New York Architecture Images- Gone / Demolished / Destroyed

Victory Arch















The World War I (1914-1918) is over. Greeting and glorify for the victorious soldiers and sailors who return to home after the battles for the freedom of America and the World with this Arch of Triumph!!!. Arch of Triumph on Fifth Avenue, Broadway and 23rd Street. May 1919.


About the Archs of Trumphe.

The archs of triumph that were placed in several points of the city, in late 19th Century and early 20th century, were used to commemorate some event, to honor to a national hero, or to greeting the victorious soldiers and sailors who arrived at house, like for example, the one that I illustrate that I am placed in the Fifth Avenue, at the end of World War I.

Another case in that the city placed an arch of the triumph in the Fifth Avenue, Broadway and 23 Street were in 1898, when the five districts of the city, until then independent to each other (until that year, New York was only Manhattan Island and the rising district of the Bronx) were united to form the Great New York, with the territorial extension that still preserve until today. This temporary arch (in wood and plaster) was installed in the intersection of the two great avenues and was flanked by individual columns crowned by winged victories maintaining crowns of laurel in its right hand, celebrating the magnanimous event.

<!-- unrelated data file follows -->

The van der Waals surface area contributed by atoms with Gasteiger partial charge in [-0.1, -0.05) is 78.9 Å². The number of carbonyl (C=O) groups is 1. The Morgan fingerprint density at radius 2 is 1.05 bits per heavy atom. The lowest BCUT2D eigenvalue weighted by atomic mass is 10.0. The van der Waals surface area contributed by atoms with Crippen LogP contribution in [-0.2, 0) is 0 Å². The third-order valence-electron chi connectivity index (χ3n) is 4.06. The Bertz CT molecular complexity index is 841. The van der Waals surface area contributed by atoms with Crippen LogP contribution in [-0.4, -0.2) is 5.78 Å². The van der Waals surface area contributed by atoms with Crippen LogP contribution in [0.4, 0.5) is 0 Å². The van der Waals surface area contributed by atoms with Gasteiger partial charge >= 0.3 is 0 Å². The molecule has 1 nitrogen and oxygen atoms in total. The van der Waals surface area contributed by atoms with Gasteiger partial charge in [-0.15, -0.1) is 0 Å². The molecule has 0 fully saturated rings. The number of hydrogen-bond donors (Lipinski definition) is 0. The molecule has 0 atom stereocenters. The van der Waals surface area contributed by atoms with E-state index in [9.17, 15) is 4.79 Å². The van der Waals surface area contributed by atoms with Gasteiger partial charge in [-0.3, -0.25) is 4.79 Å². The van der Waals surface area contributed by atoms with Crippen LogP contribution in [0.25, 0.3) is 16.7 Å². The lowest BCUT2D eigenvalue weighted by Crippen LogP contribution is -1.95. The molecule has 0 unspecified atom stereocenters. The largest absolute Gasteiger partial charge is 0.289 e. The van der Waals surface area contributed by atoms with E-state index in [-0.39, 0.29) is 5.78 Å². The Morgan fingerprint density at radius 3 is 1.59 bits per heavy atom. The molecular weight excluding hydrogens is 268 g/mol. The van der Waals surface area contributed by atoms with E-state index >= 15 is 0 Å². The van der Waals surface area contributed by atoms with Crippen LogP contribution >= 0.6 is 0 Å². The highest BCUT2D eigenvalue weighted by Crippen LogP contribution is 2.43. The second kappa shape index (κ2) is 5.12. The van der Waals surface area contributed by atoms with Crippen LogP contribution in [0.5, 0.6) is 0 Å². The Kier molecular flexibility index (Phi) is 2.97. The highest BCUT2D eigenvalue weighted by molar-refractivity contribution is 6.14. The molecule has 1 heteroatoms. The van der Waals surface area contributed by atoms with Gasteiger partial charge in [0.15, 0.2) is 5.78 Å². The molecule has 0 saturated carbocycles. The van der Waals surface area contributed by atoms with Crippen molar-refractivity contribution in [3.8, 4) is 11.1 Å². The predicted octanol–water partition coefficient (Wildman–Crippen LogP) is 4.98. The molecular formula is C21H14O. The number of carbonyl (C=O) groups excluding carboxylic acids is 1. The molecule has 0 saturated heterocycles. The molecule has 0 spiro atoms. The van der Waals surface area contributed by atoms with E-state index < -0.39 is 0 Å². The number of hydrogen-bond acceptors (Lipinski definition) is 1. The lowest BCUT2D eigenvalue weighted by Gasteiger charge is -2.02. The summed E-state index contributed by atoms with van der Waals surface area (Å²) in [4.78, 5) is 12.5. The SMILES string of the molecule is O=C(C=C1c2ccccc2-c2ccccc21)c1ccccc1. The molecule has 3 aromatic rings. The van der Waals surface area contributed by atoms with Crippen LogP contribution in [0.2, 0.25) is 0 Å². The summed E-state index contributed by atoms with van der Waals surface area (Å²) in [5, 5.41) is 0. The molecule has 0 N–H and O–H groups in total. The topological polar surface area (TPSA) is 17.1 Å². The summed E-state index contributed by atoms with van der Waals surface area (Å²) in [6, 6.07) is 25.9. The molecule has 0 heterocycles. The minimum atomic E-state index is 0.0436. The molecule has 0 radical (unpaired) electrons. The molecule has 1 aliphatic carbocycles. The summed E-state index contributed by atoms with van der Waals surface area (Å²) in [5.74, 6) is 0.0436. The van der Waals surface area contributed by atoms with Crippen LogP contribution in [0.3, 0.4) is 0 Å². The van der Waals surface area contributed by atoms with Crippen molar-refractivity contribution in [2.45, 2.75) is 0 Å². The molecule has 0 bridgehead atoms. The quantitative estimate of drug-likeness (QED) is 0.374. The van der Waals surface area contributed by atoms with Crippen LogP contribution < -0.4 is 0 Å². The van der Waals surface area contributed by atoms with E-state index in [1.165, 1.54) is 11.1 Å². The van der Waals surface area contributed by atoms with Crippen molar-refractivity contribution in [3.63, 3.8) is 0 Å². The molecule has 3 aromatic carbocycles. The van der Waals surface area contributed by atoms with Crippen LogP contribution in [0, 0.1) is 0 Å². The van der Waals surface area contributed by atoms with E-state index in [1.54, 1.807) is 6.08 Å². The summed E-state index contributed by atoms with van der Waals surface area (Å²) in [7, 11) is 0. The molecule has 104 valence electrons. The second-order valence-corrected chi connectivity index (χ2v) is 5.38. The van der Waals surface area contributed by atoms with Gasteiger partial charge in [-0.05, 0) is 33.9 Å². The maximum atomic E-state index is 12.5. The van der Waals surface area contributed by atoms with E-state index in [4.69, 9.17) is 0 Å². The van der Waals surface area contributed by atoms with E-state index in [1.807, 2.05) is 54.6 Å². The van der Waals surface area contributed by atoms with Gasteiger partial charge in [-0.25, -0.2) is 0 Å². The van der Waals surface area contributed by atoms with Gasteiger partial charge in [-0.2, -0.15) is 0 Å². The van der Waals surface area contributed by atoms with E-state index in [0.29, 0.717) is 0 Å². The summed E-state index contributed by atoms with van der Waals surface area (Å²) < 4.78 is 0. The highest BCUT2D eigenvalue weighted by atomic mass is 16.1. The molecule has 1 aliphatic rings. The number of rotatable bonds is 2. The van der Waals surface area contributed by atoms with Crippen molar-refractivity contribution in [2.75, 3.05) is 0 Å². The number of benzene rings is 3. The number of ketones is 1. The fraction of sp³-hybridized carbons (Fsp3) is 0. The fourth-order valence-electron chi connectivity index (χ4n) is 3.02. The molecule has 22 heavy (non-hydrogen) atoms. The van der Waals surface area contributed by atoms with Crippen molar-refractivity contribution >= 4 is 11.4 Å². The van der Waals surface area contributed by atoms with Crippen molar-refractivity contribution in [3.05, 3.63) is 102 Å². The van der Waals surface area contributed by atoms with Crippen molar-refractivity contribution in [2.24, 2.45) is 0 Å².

Washington Square

But also there were cases in that the temporary archs became permanent, demolishing the original arch and replacing themselves by a stone replica. The most famous example of this, there is the arch of triumph, dedicated to George Washington, originally was made in wood, placed in the Washington Square, in Greenwich Village, in 1889, to commemorate the centennial of George Washington's inauguration as president of the United States.

Washington Square

When the celebrations finished the false arch was demolished and the City order to architect Stanford White, of McKim, Mead & White, for the construction of the new arch in white marble, and to a group of sculptors, one of they, Alexander Stirling Calder, father of the famous sculptor Alexander Calder, to realise the sculptures that adorn the monument. The new marble arch was dedicated in 1895.